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Transportation, Housing and Urban Development, and Related Agencies Appropriations Act, 2013

Floor Speech

Location: Washington, DC


Mr. PRICE of North Carolina. Madam Chair, I rise in strong opposition to this amendment. I will be brief because I know we have many more amendments to consider, but I want to focus on this one because I think this proposal to cut the Community Development Block Grant program by $396 million is particularly ill-advised, and I suspect Members on both sides of the aisle will understand that and will agree. We are all, after all, hearing from our mayors and from our local communities with great regularity that CDBG is money well spent.

First of all, this program has been much better funded in past years. Even with the increase in the current bill, for which we commend the chairman, even with that, the funding is much less than could be utilized.

We know the CDBG program has some very strong virtues. One of them is flexibility and community self-determination in terms of how this money is spent, how it is applied, and the kind of leverage that this money represents, for bringing forth participation and funding from other sources.

This is a program that has stood the test of time, that has strong bipartisan support in this Chamber and across the country. So I think the notion that we would cut back this appropriation by hundreds of millions of dollars is most unwise, and I urge defeat of the amendment.

I yield back the balance of my time.


Mr. PRICE of North Carolina. Mr. Chairman, I believe, with the offering of this amendment, we are in great need of a reality check in this Chamber. After all, it was President Nixon, and it was a strong, bipartisan majority, with the Republicans playing a leading role, that first initiated the Community Development Block Grant programs, and I assume that this amendment will be rejected today by that same kind of bipartisan coalition.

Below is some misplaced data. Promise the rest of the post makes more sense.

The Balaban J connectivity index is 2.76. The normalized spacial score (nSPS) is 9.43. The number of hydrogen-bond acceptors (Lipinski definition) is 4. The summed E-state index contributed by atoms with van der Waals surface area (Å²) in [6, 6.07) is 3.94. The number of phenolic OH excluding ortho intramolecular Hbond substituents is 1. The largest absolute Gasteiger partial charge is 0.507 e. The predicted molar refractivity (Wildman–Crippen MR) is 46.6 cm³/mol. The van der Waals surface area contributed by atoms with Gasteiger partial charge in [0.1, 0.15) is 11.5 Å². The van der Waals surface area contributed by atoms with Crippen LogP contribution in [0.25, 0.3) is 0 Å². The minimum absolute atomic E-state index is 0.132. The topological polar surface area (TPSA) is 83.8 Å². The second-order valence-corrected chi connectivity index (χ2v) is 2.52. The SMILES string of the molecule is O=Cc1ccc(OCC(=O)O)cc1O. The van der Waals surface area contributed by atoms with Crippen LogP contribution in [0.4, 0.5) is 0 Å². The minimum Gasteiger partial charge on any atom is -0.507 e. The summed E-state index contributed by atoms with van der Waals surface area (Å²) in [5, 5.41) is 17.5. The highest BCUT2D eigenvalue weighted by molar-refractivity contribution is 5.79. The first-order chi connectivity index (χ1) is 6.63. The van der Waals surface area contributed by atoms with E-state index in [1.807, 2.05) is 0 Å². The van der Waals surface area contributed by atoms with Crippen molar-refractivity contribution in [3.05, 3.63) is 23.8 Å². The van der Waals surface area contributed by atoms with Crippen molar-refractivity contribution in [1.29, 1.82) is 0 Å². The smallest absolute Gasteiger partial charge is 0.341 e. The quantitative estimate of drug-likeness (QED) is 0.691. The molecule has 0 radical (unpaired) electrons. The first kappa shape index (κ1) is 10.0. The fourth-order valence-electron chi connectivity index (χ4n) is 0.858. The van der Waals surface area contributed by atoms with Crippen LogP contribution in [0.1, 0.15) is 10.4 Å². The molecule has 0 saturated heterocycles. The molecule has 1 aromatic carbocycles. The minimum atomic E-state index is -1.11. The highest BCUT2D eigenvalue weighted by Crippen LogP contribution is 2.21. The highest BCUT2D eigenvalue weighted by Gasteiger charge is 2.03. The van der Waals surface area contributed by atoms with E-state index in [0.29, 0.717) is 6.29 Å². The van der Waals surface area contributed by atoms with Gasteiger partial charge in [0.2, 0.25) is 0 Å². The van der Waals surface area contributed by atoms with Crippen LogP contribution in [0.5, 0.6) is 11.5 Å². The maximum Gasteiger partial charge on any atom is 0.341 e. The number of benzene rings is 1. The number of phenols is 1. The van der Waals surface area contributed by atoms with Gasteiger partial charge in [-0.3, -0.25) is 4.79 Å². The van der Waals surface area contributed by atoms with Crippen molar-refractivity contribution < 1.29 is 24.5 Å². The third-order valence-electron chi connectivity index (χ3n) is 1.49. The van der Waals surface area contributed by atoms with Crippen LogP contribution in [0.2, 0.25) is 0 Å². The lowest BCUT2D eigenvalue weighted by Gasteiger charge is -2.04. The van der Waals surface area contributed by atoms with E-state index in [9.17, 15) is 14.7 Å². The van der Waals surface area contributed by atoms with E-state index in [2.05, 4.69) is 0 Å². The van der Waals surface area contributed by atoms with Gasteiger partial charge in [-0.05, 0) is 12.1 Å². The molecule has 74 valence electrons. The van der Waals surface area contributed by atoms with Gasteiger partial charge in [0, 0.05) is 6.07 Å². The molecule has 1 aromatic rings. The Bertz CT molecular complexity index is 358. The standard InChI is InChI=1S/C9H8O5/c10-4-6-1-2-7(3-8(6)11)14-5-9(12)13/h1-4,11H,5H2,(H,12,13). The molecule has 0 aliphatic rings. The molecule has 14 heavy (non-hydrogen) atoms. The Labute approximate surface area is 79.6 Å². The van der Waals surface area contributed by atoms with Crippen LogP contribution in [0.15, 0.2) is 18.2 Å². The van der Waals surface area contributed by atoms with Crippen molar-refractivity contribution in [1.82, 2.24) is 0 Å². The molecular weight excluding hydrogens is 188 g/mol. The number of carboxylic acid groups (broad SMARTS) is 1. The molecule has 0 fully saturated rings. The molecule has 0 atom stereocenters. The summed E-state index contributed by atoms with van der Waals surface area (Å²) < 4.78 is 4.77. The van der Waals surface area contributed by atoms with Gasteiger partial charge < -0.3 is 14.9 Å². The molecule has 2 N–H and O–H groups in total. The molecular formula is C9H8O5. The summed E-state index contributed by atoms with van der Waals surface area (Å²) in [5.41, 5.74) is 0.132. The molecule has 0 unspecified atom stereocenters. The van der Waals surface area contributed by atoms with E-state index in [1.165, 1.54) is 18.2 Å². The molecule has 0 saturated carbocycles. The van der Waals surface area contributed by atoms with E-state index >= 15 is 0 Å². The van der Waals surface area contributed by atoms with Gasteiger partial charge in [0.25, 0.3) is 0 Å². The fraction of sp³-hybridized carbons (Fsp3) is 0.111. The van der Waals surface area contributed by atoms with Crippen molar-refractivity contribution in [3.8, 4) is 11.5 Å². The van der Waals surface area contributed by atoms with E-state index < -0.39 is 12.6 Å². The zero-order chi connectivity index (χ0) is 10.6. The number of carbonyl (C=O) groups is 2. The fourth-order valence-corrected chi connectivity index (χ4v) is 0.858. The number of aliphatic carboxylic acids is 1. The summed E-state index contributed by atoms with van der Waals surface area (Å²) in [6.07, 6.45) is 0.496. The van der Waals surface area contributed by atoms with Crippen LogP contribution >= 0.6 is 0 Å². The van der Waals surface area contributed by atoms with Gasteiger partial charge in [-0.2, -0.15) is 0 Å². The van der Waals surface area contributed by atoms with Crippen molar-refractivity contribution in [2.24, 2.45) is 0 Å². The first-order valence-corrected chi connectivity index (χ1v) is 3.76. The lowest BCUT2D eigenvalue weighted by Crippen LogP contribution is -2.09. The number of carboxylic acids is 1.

The whole idea of the CDBG program was to get away from inflexible, one-size-fits-all approaches to urban development. The whole idea was to get away from top-down bureaucratic direction. CDBG was designed to empower communities, to give them flexibility, to maximize the possibility for leverage of private sector funds, to let the community determine its own projects and its own priorities.

All of us have experience with this program, I dare say. My experience has been that the bang for the buck from CDBG is virtually unmatched in any other Federal program. Housing rehabilitation, for example, is one of the main uses in many communities of CDBG funds. What you're doing with housing rehabilitation is not building public housing from scratch. You're not totally developing new neighborhoods, but you're taking houses that are likely to deteriorate, where a relatively small investment can rehab those houses, can salvage those houses, and can make quality housing available more widely in the community.

Another major use of CDBG funds is infrastructure. How many Habitat for Humanity communities have been built across our country with CDBG funds furnishing the basic infrastructure, and from there the volunteer efforts take off?